Ravens are several larger-bodied members of the genus Corvus—but in Europe and North America the Common Raven is normally implied.
- That Raven on yon left-hand oak
(Curse on his ill-betiding croak)
Bodes me no good.
- John Gay, Fables (1727), The Farmer's Wife and the Raven.
- The Raven's house is built with reeds,—
Sing woe, and alas is me!
And the Raven's couch is spread with weeds,
High on the hollow tree;
And the Raven himself, telling his beads
In penance for his past misdeeds,
Upon the top I see.
- Thomas D'Arcy McGee, The Penitent Raven; reported in Hoyt's New Cyclopedia Of Practical Quotations (1922), p. 656.
- The raven once in snowy plumes was drest,
White as the whitest dove's unsullied breast,
Fair as the guardian of the Capitol,
Soft as the swan; a large and lovely fowl
His tongue, his prating tongue had changed him quite
To sooty blackness from the purest white.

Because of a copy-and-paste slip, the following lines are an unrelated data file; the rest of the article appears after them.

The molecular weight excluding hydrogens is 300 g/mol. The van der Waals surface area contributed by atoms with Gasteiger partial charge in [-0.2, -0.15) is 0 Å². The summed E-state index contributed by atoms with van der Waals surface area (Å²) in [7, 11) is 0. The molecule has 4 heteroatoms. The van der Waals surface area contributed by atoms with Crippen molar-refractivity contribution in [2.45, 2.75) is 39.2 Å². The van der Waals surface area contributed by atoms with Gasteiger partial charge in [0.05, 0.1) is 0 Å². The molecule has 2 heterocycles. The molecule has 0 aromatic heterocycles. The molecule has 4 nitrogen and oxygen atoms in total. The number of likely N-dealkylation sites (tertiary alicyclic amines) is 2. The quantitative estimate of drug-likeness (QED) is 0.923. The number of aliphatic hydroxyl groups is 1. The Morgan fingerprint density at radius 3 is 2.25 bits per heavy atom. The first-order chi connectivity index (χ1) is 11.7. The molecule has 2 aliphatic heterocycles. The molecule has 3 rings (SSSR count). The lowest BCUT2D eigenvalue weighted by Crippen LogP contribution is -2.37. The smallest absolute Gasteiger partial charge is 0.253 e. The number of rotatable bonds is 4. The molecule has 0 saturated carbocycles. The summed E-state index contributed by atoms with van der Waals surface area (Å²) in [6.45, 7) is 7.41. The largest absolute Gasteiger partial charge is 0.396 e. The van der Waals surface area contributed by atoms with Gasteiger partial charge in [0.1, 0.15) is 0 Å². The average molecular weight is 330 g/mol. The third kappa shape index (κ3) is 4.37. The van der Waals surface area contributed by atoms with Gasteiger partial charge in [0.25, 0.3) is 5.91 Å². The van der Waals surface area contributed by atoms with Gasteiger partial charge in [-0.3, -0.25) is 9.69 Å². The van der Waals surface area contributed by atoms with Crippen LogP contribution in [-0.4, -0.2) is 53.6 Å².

- Ovid, Metamorphoses, Story of Coronis. Addison's translation; reported in Hoyt's New Cyclopedia Of Practical Quotations (1922), p. 656.
- Ghastly, grim, and ancient Raven, wandering from the Nightly shore,—
Tell me what thy lordly name is on the Night's Plutonian shore!
Quoth the Raven "Nevermore!"
- Edgar Allen Poe, The Raven (1844), Stanza 8.
- And the Raven, never flitting,
Still is sitting, still is sitting
On the pallid bust of Pallas
Just above my chamber door;
And his eyes have all the seeming
Of a demon's that is dreaming,
And the lamplight o'er him streaming
Throws his shadow on the floor,
And my soul from out that shadow,
That lies floating on the floor,
Shall be lifted—nevermore.
- Edgar Allen Poe, The Raven (1844), Stanza 18.
- The croaking raven doth bellow for revenge.
- The raven himself is hoarse
That croaks the fatal entrance of Duncan
Under my battlements.
- O, it comes o'er my memory,
As doth the raven o'er the infected house,
Boding to all.